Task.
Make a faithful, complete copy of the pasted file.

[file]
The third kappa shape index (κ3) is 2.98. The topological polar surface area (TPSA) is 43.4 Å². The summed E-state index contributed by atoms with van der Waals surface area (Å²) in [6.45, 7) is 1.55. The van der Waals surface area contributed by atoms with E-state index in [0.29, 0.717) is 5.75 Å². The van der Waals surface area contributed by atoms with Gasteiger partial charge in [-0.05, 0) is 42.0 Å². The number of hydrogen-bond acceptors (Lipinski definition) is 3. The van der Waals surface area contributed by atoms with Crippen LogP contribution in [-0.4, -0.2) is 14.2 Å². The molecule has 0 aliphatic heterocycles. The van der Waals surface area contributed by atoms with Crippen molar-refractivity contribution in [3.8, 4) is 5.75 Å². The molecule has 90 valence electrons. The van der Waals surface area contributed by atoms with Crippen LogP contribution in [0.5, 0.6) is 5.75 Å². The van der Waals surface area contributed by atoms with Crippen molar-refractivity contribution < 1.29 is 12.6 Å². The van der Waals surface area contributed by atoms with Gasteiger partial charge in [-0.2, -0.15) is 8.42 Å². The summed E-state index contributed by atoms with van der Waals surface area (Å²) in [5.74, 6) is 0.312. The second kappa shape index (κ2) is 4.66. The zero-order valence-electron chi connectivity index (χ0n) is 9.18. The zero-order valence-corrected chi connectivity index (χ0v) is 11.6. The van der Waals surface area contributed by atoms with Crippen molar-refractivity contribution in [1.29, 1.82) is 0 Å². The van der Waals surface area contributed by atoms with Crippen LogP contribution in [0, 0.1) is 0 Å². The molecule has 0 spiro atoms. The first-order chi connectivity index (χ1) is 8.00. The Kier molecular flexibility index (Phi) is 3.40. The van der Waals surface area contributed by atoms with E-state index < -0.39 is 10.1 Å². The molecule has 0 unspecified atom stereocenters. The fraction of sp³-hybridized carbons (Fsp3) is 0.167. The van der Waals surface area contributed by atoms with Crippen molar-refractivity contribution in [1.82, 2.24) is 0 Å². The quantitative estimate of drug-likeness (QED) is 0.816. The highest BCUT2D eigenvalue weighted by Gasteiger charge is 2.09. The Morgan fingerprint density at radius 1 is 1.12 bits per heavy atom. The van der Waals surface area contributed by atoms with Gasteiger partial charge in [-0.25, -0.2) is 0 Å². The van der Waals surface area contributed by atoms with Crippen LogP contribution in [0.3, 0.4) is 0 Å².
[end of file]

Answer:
The third kappa shape index (κ3) is 2.98. The topological polar surface area (TPSA) is 43.4 Å². The summed E-state index contributed by atoms with van der Waals surface area (Å²) in [6.45, 7) is 1.55. The van der Waals surface area contributed by atoms with E-state index in [0.29, 0.717) is 5.75 Å². The van der Waals surface area contributed by atoms with Gasteiger partial charge in [-0.05, 0) is 42.0 Å². The number of hydrogen-bond acceptors (Lipinski definition) is 3. The van der Waals surface area contributed by atoms with Crippen LogP contribution in [-0.4, -0.2) is 14.2 Å². The molecule has 0 aliphatic heterocycles. The van der Waals surface area contributed by atoms with Crippen molar-refractivity contribution in [3.8, 4) is 5.75 Å². The molecule has 90 valence electrons. The van der Waals surface area contributed by atoms with Crippen LogP contribution in [0.5, 0.6) is 5.75 Å². The van der Waals surface area contributed by atoms with Crippen molar-refractivity contribution < 1.29 is 12.6 Å². The van der Waals surface area contributed by atoms with Gasteiger partial charge in [-0.2, -0.15) is 8.42 Å². The summed E-state index contributed by atoms with van der Waals surface area (Å²) in [5.74, 6) is 0.312. The second kappa shape index (κ2) is 4.66. The zero-order valence-electron chi connectivity index (χ0n) is 9.18. The zero-order valence-corrected chi connectivity index (χ0v) is 11.6. The van der Waals surface area contributed by atoms with Crippen molar-refractivity contribution in [1.29, 1.82) is 0 Å². The van der Waals surface area contributed by atoms with Crippen LogP contribution in [0, 0.1) is 0 Å². The molecule has 0 spiro atoms. The first-order chi connectivity index (χ1) is 8.00. The Kier molecular flexibility index (Phi) is 3.40. The van der Waals surface area contributed by atoms with E-state index < -0.39 is 10.1 Å². The molecule has 0 unspecified atom stereocenters. The fraction of sp³-hybridized carbons (Fsp3) is 0.167. The van der Waals surface area contributed by atoms with Crippen molar-refractivity contribution in [1.82, 2.24) is 0 Å². The quantitative estimate of drug-likeness (QED) is 0.816. The highest BCUT2D eigenvalue weighted by Gasteiger charge is 2.09. The Morgan fingerprint density at radius 1 is 1.12 bits per heavy atom. The van der Waals surface area contributed by atoms with Gasteiger partial charge in [-0.25, -0.2) is 0 Å². The van der Waals surface area contributed by atoms with Crippen LogP contribution in [0.3, 0.4) is 0 Å².